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|Sep-16-06|| ||Knight13: Euwe deserved it. He shouldn't have won against Alekhine in their last match anyway if Alekhine didn't become such a heavy drinker.|
|Sep-16-06|| ||Bobak Zahmat: Thanks <chessgames.com>!!! This is really great. This way you provided great historic view at the different World Chess Championsship Matches that have been played in the past.|
|Sep-16-06|| ||jamesmaskell: This match was the last of what I like to see as the second of the four eras of World Chess Championships. The first era ended when Lasker got the title from Steinitz.|
I love the history behind chess. It just brings more atmosphere to it.
|Sep-16-06|| ||Bobak Zahmat: Quite facinating, not one of this 25 games of the match are started with the move 1.e4!|
|Sep-16-06|| ||fgh: Right, no e4!|
|Sep-16-06|| ||aw1988: <He shouldn't have won against Alekhine in their last match anyway if Alekhine didn't become such a heavy drinker.>|
I'm so tired of this. Yes, Alekhine drank a bit, but it took Euwe to realize what Alekhine's weaknesses were and go after them. Game 26, to name a spectacular example, was a game where Alekhine had nothing to drink and played a good game. And Euwe won spectacularly!
And other games were a mixture of nerves, as well.
|Sep-16-06|| ||Knight13: <Game 26, to name a spectacular example, was a game where Alekhine had nothing to drink and played a good game. And Euwe won spectacularly!> So you're saying that Alekhine shouldn't even lose ONE GAME if he wasn't drinking right? Because he plays PERFECT if he is not drinking? What are you trying to say? He's a human... He makes mistakes, just like all of us.|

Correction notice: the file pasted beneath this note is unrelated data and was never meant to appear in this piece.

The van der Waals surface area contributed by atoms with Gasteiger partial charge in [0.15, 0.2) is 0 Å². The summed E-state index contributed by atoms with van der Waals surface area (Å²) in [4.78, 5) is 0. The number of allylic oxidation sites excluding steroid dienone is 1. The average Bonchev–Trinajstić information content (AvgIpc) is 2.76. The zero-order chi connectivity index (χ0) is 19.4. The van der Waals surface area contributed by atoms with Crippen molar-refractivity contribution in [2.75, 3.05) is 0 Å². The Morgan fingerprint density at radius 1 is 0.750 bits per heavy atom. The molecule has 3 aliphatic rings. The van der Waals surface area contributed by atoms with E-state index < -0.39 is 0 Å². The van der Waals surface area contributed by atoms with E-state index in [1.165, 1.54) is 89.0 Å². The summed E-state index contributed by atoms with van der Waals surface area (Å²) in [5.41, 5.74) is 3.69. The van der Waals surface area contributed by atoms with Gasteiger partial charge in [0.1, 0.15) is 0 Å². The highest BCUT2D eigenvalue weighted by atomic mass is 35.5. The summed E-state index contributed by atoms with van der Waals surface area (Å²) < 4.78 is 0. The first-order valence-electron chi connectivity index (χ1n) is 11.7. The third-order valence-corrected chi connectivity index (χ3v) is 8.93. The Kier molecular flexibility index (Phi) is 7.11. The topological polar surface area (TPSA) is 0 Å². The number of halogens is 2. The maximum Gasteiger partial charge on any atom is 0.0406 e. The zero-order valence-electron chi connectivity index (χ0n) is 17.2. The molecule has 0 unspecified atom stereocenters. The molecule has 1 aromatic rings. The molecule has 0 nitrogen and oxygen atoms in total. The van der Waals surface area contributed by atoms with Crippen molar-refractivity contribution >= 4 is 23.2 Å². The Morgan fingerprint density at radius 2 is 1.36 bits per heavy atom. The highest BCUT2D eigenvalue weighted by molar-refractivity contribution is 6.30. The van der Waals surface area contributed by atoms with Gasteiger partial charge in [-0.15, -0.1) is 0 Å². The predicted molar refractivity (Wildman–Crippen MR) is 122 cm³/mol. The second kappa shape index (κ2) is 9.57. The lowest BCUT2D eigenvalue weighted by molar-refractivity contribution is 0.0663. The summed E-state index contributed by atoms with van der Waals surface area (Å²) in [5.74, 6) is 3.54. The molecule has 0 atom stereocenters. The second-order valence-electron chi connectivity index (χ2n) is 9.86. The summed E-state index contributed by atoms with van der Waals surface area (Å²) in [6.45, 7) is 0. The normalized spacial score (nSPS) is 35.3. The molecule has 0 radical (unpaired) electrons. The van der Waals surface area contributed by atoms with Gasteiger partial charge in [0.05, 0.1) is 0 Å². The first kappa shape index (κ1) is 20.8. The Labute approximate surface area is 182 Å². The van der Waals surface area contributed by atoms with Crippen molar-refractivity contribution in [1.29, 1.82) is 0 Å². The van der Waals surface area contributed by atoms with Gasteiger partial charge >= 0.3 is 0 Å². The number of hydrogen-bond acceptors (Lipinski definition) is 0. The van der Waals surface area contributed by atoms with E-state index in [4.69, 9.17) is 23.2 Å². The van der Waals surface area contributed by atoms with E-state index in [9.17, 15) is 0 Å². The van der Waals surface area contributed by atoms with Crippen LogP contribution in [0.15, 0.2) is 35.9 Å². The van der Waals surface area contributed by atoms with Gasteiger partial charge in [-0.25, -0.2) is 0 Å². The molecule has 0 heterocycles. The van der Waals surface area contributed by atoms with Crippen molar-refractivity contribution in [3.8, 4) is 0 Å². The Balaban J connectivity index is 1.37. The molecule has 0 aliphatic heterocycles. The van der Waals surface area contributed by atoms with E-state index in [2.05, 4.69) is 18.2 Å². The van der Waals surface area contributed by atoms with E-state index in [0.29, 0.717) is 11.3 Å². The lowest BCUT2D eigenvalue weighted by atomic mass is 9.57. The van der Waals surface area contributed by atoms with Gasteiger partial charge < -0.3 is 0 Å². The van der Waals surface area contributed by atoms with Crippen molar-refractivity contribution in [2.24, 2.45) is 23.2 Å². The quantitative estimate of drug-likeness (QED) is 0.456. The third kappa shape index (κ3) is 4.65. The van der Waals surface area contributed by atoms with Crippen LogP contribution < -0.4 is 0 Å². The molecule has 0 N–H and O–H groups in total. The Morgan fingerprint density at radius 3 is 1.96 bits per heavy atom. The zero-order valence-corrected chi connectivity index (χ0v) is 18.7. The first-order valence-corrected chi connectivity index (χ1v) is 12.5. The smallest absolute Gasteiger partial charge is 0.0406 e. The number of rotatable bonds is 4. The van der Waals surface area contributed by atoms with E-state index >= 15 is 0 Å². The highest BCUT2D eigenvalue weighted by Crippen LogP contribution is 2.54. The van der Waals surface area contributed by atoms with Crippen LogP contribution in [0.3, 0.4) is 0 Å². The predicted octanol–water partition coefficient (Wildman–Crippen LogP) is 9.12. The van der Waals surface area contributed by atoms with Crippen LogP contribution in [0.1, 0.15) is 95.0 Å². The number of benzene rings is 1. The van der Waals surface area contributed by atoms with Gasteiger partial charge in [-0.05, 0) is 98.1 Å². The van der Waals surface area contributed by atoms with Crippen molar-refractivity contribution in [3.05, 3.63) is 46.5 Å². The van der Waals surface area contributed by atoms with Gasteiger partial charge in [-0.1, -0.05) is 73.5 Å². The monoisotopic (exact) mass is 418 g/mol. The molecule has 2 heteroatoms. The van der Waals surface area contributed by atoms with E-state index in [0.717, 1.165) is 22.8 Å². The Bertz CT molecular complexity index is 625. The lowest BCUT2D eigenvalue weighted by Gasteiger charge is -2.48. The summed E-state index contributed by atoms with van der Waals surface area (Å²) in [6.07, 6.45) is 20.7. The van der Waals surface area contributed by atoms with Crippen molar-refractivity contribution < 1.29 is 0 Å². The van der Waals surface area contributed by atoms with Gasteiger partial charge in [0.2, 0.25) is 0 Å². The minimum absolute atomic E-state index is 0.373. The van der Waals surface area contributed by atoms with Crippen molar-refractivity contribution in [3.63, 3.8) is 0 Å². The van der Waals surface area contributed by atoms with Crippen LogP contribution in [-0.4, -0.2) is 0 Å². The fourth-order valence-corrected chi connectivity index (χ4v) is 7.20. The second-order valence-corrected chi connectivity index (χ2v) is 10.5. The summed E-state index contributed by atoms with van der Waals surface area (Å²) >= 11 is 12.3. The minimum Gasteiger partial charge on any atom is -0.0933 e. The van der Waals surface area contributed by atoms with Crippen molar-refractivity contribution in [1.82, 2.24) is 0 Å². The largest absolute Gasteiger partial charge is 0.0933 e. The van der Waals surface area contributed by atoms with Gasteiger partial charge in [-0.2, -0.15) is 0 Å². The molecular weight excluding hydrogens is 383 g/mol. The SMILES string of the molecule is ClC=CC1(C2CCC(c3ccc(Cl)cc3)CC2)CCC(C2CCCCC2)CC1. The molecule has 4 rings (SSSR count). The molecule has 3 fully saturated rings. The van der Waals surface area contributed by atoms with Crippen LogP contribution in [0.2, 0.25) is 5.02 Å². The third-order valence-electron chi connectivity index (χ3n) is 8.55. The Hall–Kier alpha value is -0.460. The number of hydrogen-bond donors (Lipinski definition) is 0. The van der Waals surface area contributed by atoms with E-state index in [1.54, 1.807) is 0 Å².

|Sep-16-06|| ||aw1988: I'm not saying that at all. You said he shouldn't have won if Alekhine wasn't such a heavy drinker. What people fail to realize is that his chracteristics by this match - especially after his win after Bogoliubow in 1934 - were overconfidence, and recklessness. And Euwe exploited this to a fault. Alekhine drank copious amounts during his match in 1934, and there he could get away with it. Not here! And of course, in 1937 Alekhine truly deserved it, just like as in 1935 Euwe deserved it, because he just like the dutchman two years earlier made very special preparations, not unlike Botvinnik-Tal return match.|
|Sep-16-06|| ||positionalgenius: <Alekhine played no more matches,and held the title until his death in 1946>
My disdain for Alekhine is justified.This guy simply ran and never played a WCC match again.|
|Sep-16-06|| ||MrPatzer: <positionalgenius: My disdain for Alekhine is justified.This guy simply ran and never played a WCC match again.> I think World War II may have had something to do with it.|
|Sep-16-06|| ||aw1988: Botvinnik and Alekhine tried to make negotiations but these plans were interrupted by forces outside chess|
|Sep-16-06|| ||talisman: <MrPatzer> fear of capa may have had something to do with it.now look, CAPA raised more money than anyone during the yrs. after he lost the WC,ALEKHINE ducked! him.that's his legacy.|
|Sep-17-06|| ||Father Karras: Are there short descriptions abt the post 1937 world championships?|
|Sep-17-06|| ||Petrosian63: Alekhine was a cat for not allowing Capablanca a rematch. Thats it.|
|Sep-17-06|| ||Knight13: A cat? He was SMART for not allowing a Capablanca a rematch. That's why he held the title for so long. If you were Alekhine, would you risk playing Capablanca and lose your title when you could hold on to it for many years later?|